Director David Cromer has a way of elevating the ordinary (His final, breathtaking scene in his 2009 version of Thornton Wilder's "Our Town" forever changed that play for me). And actor Reed Birney brings complexity to the common man — he won a Tony Award for best Featured Actor in a Play last year for his roles as the father in "The Humans."
Together, they highlight the richness of Tracy Letts' drama about a Midwestern man who goes to church with his wife (Annette O'Toole), has dinner at a fast-casual sort of place, and then, that night, breaks down in tears in the bathroom, weeping alone. He no longer feels the presence of God — and so he no longer believes. And because his whole life has been built around his faith, he no longer knows who he is or what he is supposed to be doing.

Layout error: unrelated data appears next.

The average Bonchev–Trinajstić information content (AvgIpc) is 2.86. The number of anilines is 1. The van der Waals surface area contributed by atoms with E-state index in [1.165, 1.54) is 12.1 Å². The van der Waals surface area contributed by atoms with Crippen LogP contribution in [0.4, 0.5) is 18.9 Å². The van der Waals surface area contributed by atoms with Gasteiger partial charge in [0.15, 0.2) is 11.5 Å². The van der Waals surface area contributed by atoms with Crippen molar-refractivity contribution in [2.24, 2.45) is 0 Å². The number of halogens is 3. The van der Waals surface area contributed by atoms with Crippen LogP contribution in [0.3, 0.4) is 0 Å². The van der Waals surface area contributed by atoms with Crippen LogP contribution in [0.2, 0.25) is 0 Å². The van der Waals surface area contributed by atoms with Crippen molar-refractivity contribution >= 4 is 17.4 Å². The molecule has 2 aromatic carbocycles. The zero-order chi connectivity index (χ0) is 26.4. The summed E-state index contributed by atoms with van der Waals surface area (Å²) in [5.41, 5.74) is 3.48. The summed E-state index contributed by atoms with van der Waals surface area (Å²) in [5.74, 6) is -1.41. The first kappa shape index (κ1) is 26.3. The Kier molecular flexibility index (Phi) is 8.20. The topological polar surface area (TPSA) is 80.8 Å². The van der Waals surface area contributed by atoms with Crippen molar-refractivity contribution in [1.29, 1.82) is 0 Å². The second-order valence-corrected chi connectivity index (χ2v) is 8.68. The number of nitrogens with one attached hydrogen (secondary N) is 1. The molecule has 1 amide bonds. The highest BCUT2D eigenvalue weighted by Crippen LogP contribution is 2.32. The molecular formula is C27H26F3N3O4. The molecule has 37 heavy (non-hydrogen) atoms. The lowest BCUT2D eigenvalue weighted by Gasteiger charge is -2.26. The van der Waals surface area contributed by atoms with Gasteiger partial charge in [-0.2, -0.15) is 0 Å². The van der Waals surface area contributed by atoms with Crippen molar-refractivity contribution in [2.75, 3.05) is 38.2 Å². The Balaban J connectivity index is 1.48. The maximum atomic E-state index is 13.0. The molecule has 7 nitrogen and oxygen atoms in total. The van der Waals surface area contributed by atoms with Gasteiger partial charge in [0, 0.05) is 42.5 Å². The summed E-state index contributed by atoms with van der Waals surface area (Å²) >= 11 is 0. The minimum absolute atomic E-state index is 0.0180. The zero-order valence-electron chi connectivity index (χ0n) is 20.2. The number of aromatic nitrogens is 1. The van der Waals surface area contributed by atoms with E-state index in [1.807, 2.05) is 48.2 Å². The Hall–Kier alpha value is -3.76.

So after his pastor tells him to take a trip alone, he heads to London. He is searching — for something, though he's not sure what.
This should feel like a cliche, but there is a startling freshness here. None of the characters are stereotypes; not his wife, who in O'Toole's hands is forthright and strong, if baffled. Not the British bartender (Nana Mensah), who reluctantly takes him under her young wing. There is no sentimentality, no overwrought confessions or dramatic angst. Just the bite of true emotion and the message that no matter how lost someone is, there is always someone waiting to find them.
By Tracy Letts; directed by David Cromer
At Second Stage Theatre